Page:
Besides current and realistically feasible trends, the industry is of course venturing a look at the future of the bathroom as well. And precisely because of all the technical and technological innovations, that future looks set to focus a great deal more on its human users. Decoupling the products from the pipe system, for instance, and their resulting architectural liberation from the wall, could provide interior design with some totally new approaches for planning snug and cosy bathrooms. A shower toilet linked to the internet could even evolve into a discreet health centre that uses sensors to collect the most important health data and send it straight to the doctor – a safety net not just for the elderly but for younger people with chronic ailments too. And applications like in-floor sensor systems that control the lighting and sound the alarm if somebody falls can already be installed in bathrooms.
Nowadays, the look and feel of many different materials often imitate all the elements that can potentially be found in interior design – be it in the form of wood, concrete or metal effects. And the long-rejected idea of wood in the bathroom is now being boldly taken up again with new all-wood bathroom furniture. Thanks to innovative, water-resistant parquet or PVC systems and wood-look tiles, the theme can be echoed throughout the room, and even shower trays can be printed to match the effect chosen for the tiles. The new Subway Infinity shower tray collection from Villeroy & Boch is a case in point: besides combining a wide variety of models with plenty of scope for individual creative freedom, the ceramic shower tray can be cut to size to fit even the most awkward of spaces. And thanks to the innovative ViPrint decors, it can be printed to match selected tile collections from the company as well. The OnLaser glass showers of the Letizia series from shower enclosure specialist glassdouche bring an entire forest into the bathroom; as the name suggests, the designs are lasered rather than printed onto the glass, making them more hardwearing and clearly visible even in dim light. Hansgrohe’s interactive Axor One control module for the shower brings the controls for several spray functions and the water settings together in a single element and is extremely easy and intuitive to use.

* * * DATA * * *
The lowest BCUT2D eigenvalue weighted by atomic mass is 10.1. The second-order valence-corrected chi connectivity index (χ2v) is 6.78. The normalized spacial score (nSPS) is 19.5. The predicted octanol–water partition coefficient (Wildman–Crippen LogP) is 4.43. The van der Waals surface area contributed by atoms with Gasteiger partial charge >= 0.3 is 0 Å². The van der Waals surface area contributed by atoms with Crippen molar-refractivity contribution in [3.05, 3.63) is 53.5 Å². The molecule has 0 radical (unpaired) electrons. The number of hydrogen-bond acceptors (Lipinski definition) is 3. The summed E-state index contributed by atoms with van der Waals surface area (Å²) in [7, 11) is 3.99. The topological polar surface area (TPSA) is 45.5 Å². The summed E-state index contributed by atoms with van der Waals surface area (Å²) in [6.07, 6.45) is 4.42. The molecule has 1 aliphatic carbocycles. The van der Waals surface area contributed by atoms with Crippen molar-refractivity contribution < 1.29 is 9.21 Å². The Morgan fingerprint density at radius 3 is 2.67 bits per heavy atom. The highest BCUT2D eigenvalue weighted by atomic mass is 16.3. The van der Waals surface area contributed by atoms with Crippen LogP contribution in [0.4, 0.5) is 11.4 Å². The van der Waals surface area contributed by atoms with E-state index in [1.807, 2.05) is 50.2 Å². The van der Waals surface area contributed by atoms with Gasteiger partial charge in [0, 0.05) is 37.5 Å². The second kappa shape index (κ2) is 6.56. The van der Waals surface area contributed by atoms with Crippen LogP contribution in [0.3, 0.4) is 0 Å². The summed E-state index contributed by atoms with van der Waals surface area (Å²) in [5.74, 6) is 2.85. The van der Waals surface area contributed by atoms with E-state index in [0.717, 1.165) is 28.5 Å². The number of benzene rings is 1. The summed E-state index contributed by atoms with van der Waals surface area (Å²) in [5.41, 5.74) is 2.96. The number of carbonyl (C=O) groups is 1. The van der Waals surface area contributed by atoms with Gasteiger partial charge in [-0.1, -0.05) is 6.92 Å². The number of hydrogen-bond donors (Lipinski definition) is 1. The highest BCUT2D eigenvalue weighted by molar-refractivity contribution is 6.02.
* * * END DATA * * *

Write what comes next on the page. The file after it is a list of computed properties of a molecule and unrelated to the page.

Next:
Individualism also plays a key role in the Squaro Edge 12 bathtub collection from Villeroy & Boch . Designer Gesa Hansen developed a new colour concept inspired by the changing seasons in Paris. More than 200 harmonious apron colours open up a broad spectrum of design options and provide a highly individual tub enclosure that is even available in customised colours on request.
As for the size of the bathroom, it looks as if it will develop in two different directions: while detached and semi-detached houses are tending to allocate more space to their renovated or newly built bathrooms and are increasingly likely to have a second or guest bathroom, we can also expect a focus on smaller but highly functional and top-quality spaces, especially in urban settings. The sanitary industry is developing a growing number of space-saving products for such layouts with the aim of providing a wide range of usage options and as much storage space as possible.
There are also new concepts for jointly used and thus semi-public baths that are being tested in pilot projects; in future, they could enhance the attractiveness of new housing developments for exclusive user communities in conurbations. The sector is also discussing totally new space and site concepts, e.g. for the wellness segment, where new forms of bathing culture could establish themselves along Scandinavian lines. And last but not least, the arrival of fitness in the bathroom could well herald the start of another trend that goes far beyond the conventional functions usually associated with a bathroom.
It seems as if the development of market-ready products and installation elements produced by 3D printing is only a matter of time. The sanitary sector offers a broad field of applications, and American Standard has already taken the first steps in this direction: the housing of the DXV fittings series was 3D-printed in metal and functions in its assembled state. For the time being, it still takes about 24 hours to print and the rough surface requires additional finishing. Nevertheless, it seems reasonable to assume that 3D printing technology will continue to improve and become less limited in terms of the size of the items it can produce, eventually making it a viable mass production process. As a result, it will not only be easy to replicate spare parts using the manufacturers’ original files; it will also be possible to print smaller accessories or fittings on the basis of model files or one’s own ideas.